In autumn 2017 the Iraqi government‘s Heshd-el-shabî militia came into Shingal. Once again the KRG‘s peshmerga forces ran away, in the same moment destroying any lingering trust the people had in them.
In April 2018, the PKK‘s guerrilla forces retreated from Shengal after Turkey threatened to attack the region in pursuit of PKK, knowing that after the upbuilding of YBSH/YJSH the society was once again able to protect itself.
At the same time, the Iraqi army returned to Shengal. The people no longer expect Turkey to strike, but nor do they trust an almost exclusively Muslim army to protect them in the case of another Islamist assault.
Much remains unclear. With at least four different armed groups – the Iraqi Army, Heshd-el-shabî, Heyder Shesho‘s KRG-linked HPÊ militia and YBŞ/YJŞ – all mixed up in this small region, there is always trouble boiling up.
In the middle of this uneasy calm, it is women who face the worst crisis. Shengal was already a deeply patriarchal society, where women typically married young, had children young, and were thereafter confined to unpaid reproduction labour in the home. Formal, political and sexual education were all absent from most women‘s lives. The disappearances, sexual abuse, enslavement and murder they suffered under Daesh must be understood in this context.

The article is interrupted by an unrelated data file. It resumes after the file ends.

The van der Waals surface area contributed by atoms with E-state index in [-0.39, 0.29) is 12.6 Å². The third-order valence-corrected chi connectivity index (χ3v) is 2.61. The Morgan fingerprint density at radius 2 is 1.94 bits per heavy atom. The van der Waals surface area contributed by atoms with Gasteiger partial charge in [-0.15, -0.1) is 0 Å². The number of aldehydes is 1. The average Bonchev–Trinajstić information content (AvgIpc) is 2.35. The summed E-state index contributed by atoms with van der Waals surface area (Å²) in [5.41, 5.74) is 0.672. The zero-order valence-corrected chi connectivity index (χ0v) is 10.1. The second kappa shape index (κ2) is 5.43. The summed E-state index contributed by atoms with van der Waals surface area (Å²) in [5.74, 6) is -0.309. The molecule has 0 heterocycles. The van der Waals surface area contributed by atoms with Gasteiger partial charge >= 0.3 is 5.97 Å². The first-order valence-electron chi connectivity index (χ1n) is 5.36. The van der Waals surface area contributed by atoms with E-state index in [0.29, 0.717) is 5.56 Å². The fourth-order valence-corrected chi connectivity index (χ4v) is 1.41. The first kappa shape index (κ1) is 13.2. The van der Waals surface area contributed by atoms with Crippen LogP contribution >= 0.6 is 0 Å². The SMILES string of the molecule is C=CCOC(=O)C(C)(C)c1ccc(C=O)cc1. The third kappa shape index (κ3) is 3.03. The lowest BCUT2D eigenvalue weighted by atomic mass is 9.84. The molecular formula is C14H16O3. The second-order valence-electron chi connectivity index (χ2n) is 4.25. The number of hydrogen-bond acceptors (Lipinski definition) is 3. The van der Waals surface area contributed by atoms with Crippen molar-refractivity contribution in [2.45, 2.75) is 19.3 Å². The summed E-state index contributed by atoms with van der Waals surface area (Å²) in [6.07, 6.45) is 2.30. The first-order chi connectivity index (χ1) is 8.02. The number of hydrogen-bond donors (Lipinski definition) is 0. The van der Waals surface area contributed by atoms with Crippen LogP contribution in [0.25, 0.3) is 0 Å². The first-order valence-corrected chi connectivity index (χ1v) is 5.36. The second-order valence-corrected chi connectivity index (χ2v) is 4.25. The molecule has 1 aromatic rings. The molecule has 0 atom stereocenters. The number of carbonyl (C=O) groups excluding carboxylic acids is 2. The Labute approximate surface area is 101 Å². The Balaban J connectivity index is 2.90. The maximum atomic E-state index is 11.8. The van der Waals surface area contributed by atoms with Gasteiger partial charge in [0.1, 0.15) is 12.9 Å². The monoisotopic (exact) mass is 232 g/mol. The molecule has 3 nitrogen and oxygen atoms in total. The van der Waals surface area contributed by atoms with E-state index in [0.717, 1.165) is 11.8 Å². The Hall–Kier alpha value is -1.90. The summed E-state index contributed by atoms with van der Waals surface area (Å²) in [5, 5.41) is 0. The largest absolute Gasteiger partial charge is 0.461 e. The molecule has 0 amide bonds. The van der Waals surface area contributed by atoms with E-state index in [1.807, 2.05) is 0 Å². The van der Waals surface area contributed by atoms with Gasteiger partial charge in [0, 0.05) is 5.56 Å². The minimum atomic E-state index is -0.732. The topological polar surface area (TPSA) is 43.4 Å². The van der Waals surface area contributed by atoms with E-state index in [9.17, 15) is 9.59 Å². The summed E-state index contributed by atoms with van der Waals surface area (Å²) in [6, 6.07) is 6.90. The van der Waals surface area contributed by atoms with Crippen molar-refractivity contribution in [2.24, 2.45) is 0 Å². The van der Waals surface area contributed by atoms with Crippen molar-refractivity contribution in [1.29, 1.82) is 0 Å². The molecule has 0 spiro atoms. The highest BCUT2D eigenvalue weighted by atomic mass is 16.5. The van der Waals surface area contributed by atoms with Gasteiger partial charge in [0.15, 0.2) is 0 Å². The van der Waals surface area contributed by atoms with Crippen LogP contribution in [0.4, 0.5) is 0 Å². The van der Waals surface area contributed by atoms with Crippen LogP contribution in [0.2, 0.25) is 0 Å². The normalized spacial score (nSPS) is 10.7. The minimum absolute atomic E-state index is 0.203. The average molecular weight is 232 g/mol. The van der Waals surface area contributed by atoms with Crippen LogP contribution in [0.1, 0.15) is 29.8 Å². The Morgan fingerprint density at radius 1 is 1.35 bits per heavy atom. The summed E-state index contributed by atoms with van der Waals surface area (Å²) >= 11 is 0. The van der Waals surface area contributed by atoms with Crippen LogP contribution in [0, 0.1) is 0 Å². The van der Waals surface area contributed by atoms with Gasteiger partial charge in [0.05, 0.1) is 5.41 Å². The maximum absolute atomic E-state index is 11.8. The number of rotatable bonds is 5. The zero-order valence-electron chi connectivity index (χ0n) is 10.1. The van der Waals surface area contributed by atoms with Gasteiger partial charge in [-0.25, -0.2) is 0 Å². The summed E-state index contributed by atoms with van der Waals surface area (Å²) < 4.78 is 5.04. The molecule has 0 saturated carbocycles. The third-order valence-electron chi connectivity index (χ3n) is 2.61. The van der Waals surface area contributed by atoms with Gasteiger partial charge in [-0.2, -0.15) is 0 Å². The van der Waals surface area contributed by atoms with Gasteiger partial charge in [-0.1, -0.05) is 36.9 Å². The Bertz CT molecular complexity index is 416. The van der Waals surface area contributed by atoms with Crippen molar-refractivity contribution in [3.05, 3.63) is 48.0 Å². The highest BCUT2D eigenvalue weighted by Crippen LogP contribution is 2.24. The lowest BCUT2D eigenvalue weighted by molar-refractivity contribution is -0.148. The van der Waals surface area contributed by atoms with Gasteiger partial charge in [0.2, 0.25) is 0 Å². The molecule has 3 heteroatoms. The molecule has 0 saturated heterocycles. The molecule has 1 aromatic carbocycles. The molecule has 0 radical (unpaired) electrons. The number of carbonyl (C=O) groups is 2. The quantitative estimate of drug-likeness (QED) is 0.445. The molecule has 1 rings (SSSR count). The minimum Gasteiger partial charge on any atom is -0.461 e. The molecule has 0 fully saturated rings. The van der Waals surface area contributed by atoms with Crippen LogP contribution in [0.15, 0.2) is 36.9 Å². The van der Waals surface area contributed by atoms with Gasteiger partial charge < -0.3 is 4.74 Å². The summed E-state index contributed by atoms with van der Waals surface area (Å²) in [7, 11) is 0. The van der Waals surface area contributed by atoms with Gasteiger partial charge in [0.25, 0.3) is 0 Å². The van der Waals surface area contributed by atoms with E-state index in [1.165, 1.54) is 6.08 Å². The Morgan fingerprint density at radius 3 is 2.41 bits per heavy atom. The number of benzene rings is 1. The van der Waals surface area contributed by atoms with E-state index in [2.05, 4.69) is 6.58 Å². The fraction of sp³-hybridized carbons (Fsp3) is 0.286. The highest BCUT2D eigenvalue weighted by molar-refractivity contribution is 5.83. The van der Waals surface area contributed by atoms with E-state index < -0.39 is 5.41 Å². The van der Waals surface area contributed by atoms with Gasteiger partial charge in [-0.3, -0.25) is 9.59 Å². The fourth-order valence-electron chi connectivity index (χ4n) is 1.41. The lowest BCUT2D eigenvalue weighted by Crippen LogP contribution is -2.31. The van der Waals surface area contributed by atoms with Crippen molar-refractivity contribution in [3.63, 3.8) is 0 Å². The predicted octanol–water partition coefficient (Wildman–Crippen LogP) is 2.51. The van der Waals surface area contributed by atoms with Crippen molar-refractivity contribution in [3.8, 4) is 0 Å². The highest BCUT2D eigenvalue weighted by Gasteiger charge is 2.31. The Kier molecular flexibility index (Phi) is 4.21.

Over the next week we‘ll be sharing a number of interviews with women in the Shengal region: a mother whose children are still in the hands of ISIS, a young women who escaped their clutches after years of enslavement, a member of the Internationalist Commune working in the women’s and youth structures to build up civil society anew in the ravaged Shengal region.
This crisis was caused by male politicians’ imperialist meddling in the Middle East, and carried out by men, acting under the influence of warped and misogynistic religious hatred. It is only by listening to the voices of women that we can understand how to build up a society where such atrocities never happen again.